8. Expectations: Different consultants bring different styles, so be clear on your expectations so that you can find the one that meets your needs. Explain what you are looking for in terms of work process, service delivery, communication, results or any other aspect of the project.

9. Timing: So you have neglected your website for 4 years, and now you want it redesigned immediately so you can pump up your fundraising efforts. Be realistic about how much time the process will take to actually do the work and to get input and approval from all parties in the process. And recognize that the schedule allowed will influence the cost.

10. Budget: It is very helpful to let consultants know your budget for the project. Most consultants and vendors tailor their services to your needs and budget, so asking what something costs will yield a range of rates which ultimately won’t be helpful for you. It is best to determine your budget based on what you could afford and the value that the project will bring, and to then find the party that can deliver the most value for your budget.

11. Evaluation Criteria: Explain what criteria your will be using to evaluate consultants for this project. It takes a lot of time to develop a good proposal, so be fair to the consultants and describe what you are looking for -  for example, whether sector experience or specific skills are required, if new solutions or ideas are valued, or if the budget or timing are the key priorities.

12. Evaluation Process and Timing: Tell when the RFP is due (prominently on the first page), who it should be submitted to, in what form (PDF, email, printed, presentation, etc.), how many copies, and the address to send it to. It is also respectful to describe your selection process and timing (for example: Proposals due June 1, Review of proposals and selecting 3 firms to meet with by June 15, Meetings with firms from June 15 – 25, Final selection on June 30).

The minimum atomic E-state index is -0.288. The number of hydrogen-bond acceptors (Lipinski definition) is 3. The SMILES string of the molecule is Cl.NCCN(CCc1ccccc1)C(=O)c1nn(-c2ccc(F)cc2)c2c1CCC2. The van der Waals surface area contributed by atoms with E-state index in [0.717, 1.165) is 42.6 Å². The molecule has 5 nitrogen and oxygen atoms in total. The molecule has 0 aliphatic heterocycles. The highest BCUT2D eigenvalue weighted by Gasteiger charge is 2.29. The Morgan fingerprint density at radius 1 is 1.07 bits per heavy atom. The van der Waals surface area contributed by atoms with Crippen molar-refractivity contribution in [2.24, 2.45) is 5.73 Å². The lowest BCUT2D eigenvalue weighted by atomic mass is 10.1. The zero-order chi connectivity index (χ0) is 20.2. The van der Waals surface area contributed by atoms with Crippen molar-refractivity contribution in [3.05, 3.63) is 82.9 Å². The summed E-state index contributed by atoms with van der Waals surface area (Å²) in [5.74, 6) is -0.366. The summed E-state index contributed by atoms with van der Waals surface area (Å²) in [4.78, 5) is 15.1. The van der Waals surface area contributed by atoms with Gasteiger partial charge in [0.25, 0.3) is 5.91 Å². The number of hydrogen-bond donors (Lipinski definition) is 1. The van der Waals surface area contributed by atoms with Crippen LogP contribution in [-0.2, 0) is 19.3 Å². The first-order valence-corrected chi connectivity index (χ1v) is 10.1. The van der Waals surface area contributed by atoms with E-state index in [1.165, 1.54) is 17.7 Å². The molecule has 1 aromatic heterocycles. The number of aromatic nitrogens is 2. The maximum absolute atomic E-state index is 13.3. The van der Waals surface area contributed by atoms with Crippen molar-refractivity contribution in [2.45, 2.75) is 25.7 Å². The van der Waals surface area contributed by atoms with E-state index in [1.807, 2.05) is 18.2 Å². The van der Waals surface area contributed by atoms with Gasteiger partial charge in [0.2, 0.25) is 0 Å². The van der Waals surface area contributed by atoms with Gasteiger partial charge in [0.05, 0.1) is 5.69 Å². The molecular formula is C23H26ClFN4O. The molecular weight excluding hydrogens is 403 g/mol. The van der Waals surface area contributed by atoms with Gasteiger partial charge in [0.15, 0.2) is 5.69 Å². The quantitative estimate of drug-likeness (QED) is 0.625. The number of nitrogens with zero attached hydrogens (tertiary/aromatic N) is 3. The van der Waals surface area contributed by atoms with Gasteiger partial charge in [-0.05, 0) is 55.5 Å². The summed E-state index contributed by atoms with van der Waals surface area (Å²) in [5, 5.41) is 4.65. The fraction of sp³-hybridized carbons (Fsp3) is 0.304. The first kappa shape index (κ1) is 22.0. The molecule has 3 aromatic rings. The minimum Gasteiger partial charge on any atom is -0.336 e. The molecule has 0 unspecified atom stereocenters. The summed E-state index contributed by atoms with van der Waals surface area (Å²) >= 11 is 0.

A Final Note: Agencies sometimes ask for ideas or design solutions in the proposal (called working “on spec”). This is not advisable for several reasons:

• It is not common practice, other than in large advertising agencies which stand to make millions in commissions on advertising media (and even this practice is changing).

• Independent consultants and small firms cannot afford to work for free – their income is based on billing for their time and they can’t afford to give that away.

• It is unfair to deny someone the right to a living, and a nonprofit, whose tax-exempt mission dictates that they work for the public good, undermines their own integrity by asking for others to do free work, particularly knowing that not all the firms’ work will be used.

• From a practical perspective, it will not yield you the best results, since typically, the best consultants won’t work for free, so you are likely to exclude them from the running.

• The best work can only be done with a fuller understanding of your organization and its needs. By asking for solutions without this full understanding, you rob your agency of the best ideas to serve its interests best.

If you are unsure of which consultant to choose, a common solution is to pay the finalists for some initial work before committing to the entire project.

Howard Adam Levy is Principal of Red Rooster Group, a marketing design firm that helps businesses and nonprofits build effective brands.